Three things to watch for on Supreme Court decision day

By Trevor Boeckmann, Task Force Holley Law Fellow

nation is ready copyAny day now, the Supreme Court is expected to issue two of its biggest decisions in the history of the LGBT movement. As you have likely heard, the Court heard arguments on the Defense of Marriage Act (DOMA) and California’s Proposition 8 earlier this year. The opinions in the cases could range from striking down all marriage bans and other discriminatory laws across the country to eliminating nearly all judicial protection for LGBT individuals, or, more likely, fall somewhere in between.

Much has been written about the options that are available, so I won’t try to reinvent the wheel here. Instead, I want to discuss three issues that I will be looking for buried in the opinions that could have a huge impact on LGBT rights in the future.

What about Wisconsin?

One of the likely outcomes in the Proposition 8 case is the so-called “seven-state solution.” Under this ruling, the court would find that once a state gives civil union or domestic partnership rights to same-sex couples that mirror marriage, they cannot withhold the title of marriage. Seven states currently have same-sex partnership rights that fit the bill: California, Colorado, Hawaii, Illinois, Nevada, New Jersey, and Oregon (originally dubbed the “eight-state solution” during oral arguments, the number dropped to seven after Delaware and Rhode Island moved from civil unions and marriage and Colorado passed a civil unions bill).

But what about Wisconsin? In 2009, the state passed a bill giving rights to same-sex domestic partners. Unfortunately, a constitutional amendment passed in 2006 prohibits same-sex marriage and any legal statuses “identical or substantially similar to that of marriage for unmarried individuals.” So, same-sex couples in Wisconsin are given a more limited list of rights than their married counterparts.

If the Supreme Court goes with the seven-state solution, look carefully to see how they write the opinion. If the ruling requires identical marriage-without-the-title recognition to be lumped in, Wisconsin will be stuck with domestic partnerships. However, broader language about marital rights like adoptions, inheritance, and hospital visitation rights could open the door for marriage in Wisconsin.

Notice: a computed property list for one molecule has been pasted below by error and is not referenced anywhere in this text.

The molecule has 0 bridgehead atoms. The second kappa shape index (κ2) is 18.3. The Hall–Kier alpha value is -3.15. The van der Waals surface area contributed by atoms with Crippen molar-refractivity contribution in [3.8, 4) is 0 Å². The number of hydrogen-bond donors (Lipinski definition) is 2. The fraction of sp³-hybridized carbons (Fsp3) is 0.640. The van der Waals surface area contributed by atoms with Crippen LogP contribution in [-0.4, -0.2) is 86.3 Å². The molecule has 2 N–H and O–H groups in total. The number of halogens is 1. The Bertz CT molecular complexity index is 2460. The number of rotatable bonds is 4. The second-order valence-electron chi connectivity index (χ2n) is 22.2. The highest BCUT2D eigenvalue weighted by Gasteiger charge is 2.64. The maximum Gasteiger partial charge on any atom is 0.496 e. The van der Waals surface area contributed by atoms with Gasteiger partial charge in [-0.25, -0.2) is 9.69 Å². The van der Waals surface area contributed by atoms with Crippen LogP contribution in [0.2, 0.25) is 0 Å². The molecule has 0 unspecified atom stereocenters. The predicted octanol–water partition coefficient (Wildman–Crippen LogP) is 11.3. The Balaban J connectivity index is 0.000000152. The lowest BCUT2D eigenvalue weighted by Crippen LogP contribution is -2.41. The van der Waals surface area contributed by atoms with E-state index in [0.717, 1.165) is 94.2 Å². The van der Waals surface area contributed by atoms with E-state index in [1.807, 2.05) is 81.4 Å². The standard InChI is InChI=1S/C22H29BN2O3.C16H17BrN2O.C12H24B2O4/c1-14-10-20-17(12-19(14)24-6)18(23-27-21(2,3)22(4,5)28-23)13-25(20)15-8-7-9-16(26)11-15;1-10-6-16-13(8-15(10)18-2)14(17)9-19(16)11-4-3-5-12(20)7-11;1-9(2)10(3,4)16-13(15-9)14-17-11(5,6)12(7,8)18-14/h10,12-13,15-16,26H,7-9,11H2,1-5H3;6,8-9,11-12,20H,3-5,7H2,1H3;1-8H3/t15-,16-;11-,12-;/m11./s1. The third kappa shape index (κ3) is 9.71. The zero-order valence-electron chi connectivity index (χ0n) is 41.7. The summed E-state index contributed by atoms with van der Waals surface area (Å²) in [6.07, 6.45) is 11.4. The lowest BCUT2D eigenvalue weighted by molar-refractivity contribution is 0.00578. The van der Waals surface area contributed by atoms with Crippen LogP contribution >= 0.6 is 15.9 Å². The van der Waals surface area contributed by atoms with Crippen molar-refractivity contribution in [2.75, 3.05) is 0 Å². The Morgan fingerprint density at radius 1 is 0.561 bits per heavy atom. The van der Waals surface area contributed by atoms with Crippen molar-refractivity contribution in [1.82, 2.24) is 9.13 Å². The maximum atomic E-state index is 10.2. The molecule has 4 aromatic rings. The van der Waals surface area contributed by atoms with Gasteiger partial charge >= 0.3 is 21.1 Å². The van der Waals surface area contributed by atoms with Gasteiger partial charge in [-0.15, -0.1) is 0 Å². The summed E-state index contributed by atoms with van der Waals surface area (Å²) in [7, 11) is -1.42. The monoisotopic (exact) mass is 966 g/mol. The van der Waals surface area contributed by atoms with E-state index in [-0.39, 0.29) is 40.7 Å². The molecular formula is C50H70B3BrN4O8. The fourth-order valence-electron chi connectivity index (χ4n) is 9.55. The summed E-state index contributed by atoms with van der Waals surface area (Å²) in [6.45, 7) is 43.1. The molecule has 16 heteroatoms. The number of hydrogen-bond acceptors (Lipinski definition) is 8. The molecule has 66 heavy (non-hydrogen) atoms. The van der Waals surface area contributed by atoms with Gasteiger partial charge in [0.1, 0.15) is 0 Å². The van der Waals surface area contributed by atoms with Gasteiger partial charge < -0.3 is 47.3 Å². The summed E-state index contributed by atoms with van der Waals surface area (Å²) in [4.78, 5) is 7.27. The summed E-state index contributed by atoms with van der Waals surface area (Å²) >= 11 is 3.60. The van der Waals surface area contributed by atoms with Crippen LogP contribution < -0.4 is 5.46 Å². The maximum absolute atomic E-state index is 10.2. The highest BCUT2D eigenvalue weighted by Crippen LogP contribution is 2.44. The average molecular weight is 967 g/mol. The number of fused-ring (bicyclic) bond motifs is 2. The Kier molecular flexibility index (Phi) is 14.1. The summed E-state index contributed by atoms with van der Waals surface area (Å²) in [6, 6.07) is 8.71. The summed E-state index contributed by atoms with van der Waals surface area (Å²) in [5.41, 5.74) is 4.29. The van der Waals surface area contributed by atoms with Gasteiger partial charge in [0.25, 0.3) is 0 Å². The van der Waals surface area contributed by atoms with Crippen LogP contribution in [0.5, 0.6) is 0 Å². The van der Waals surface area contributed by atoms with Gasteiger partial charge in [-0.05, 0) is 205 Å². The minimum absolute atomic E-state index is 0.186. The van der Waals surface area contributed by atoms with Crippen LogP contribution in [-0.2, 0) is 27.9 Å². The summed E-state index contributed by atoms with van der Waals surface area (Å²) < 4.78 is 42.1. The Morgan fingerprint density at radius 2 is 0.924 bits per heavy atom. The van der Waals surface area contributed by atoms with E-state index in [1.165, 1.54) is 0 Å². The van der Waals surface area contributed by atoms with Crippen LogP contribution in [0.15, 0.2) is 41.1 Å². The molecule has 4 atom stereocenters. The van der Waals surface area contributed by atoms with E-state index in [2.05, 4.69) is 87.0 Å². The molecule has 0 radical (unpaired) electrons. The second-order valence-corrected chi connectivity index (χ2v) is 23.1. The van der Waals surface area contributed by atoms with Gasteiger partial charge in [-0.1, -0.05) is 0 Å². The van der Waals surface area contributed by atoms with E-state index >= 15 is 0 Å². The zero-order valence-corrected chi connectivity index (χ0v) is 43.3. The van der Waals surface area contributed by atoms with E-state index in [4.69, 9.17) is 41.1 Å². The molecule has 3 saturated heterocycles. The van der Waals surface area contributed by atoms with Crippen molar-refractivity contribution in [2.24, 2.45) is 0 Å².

Will Judge Walker’s injunction stick around?

If the Supreme Court dismisses the Proposition 8 case on the legal doctrine of “standing” (a (technicality) that would prevent proponents of Proposition 8 from defending the marriage ban), the conventional wisdom is that same-sex marriage would be legal in California. Judge Walker, who ruled on the case after it first went to trial, issued an injunction that prevents the state of California from enforcing Prop 8. After dismissal, that injunction would presumably go back into effect, meaning California would immediately start granting marriage licenses to same-sex couples.

However, as another commentator has noted, it is not entirely clear that Judge Walker was even allowed to make that order. Will the Supreme Court address this issue? And, if they don’t, will anti-LGBT Californians go back to court to try to take marriage away (again)?

Deciding scrutiny for sexual orientation?

One of the big questions in the DOMA case is what level of scrutiny the court will give to discrimination based on sexual orientation. If the court gives “heightened scrutiny,” the review it gives when a law discriminates against women, countless anti-LGBT laws across the country will likely be struck down in the coming years as the decision is implemented. But, if it only gives “rational basis” review, the review it gives for discrimination against groups that haven’t historically been discriminated against, it is much more likely that anti-LGBT laws will remain constitutional.

Analysts expect the court to only give rational basis review, but it is important to watch how they do it. Even under rational basis, DOMA could be struck down. So, if the court says “even if sexual orientation only gets rational basis review, DOMA is unconstitutional,” the door is still open for heightened scrutiny in later cases. However, if the court says “sexual orientation only gets rational basis, and DOMA is unconstitutional,” we’ll likely be stuck in the rational basis world for decades to come. The exact words used by the justices could have a huge impact on the future of LGBT rights.

Keep an eye on these issues and follow @TheTaskForce on Twitter on decision day. We’ll keep you updated during the historic moment.